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February 5, 1942

The Internews, our camp paper, had a cartoon of an American enjoying his whiskey soda in the pre-war days. On the opposite page, he was wheeling huge cans of garbage.

Millionaires, bank presidents, executives, and beachcombers took their turns at garbage detail. They cleaned toilets, mopped floors, and dug ditches to bury tons of tin and garbage.

There was a special detail nicknamed “Issue Tissue” which entailed bathroom duty and doling three squares of toilet paper to a customer. Only three! No more and no less! Small wonder that robust jokes had made the rounds of the camp regarding this detail.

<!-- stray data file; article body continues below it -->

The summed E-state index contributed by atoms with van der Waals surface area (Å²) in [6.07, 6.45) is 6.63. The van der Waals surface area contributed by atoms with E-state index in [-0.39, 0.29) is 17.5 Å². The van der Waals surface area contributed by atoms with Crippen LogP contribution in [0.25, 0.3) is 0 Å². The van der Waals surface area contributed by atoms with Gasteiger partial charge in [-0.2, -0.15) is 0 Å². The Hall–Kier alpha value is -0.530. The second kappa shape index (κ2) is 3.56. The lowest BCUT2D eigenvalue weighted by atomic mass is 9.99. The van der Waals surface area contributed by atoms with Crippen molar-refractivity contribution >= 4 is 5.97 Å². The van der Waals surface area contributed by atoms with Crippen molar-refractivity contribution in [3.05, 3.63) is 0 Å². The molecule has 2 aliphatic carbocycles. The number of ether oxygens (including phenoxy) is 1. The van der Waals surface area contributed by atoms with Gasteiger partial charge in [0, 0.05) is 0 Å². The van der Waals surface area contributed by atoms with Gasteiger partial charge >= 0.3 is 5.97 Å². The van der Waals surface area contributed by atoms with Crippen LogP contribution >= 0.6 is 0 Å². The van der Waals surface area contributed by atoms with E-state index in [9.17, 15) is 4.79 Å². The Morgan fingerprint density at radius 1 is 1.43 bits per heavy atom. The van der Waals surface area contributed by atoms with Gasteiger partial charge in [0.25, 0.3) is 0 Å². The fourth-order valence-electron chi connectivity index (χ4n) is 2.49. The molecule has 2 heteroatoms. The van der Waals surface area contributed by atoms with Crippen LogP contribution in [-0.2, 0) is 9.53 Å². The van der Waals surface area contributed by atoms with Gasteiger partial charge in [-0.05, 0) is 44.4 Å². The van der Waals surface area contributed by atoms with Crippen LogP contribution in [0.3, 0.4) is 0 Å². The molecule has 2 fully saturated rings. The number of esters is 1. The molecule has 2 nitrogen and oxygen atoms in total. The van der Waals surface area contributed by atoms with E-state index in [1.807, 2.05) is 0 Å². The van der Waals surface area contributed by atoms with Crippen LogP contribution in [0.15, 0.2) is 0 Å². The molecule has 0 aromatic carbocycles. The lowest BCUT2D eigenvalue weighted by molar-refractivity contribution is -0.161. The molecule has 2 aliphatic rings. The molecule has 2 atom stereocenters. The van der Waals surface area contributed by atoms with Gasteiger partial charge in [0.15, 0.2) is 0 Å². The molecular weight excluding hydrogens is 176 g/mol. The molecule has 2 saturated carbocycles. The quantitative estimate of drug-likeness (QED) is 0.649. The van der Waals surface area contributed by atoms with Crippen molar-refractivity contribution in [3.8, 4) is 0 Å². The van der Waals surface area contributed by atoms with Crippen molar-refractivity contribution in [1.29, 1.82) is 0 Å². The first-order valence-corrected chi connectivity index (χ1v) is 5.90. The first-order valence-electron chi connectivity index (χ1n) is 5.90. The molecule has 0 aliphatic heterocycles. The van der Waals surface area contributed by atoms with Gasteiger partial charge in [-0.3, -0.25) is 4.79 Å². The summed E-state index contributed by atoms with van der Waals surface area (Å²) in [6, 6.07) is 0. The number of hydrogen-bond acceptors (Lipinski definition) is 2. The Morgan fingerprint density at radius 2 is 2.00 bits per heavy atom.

An epidemic of pediculi broke out in one of the women’s rooms, and it was Zenia’s sad task to examine fifty-nine indignant heads. The fact that some of the heads belonged to the cream of Manila’s society didn’t help the situation. When Zenia, the missionary nurse, completed her grisly search and extermination, she was lousy, too.

We heard the heavy and muffled rumble of big guns today. It sounded a long way off. We prayed that they were our own guns.

Heads instinctly turned heavenward when planes flew over us. There was always the faint hope that they would bear the insignia of the star. But it was only the Flying Eagles decorated with the bright orange sun.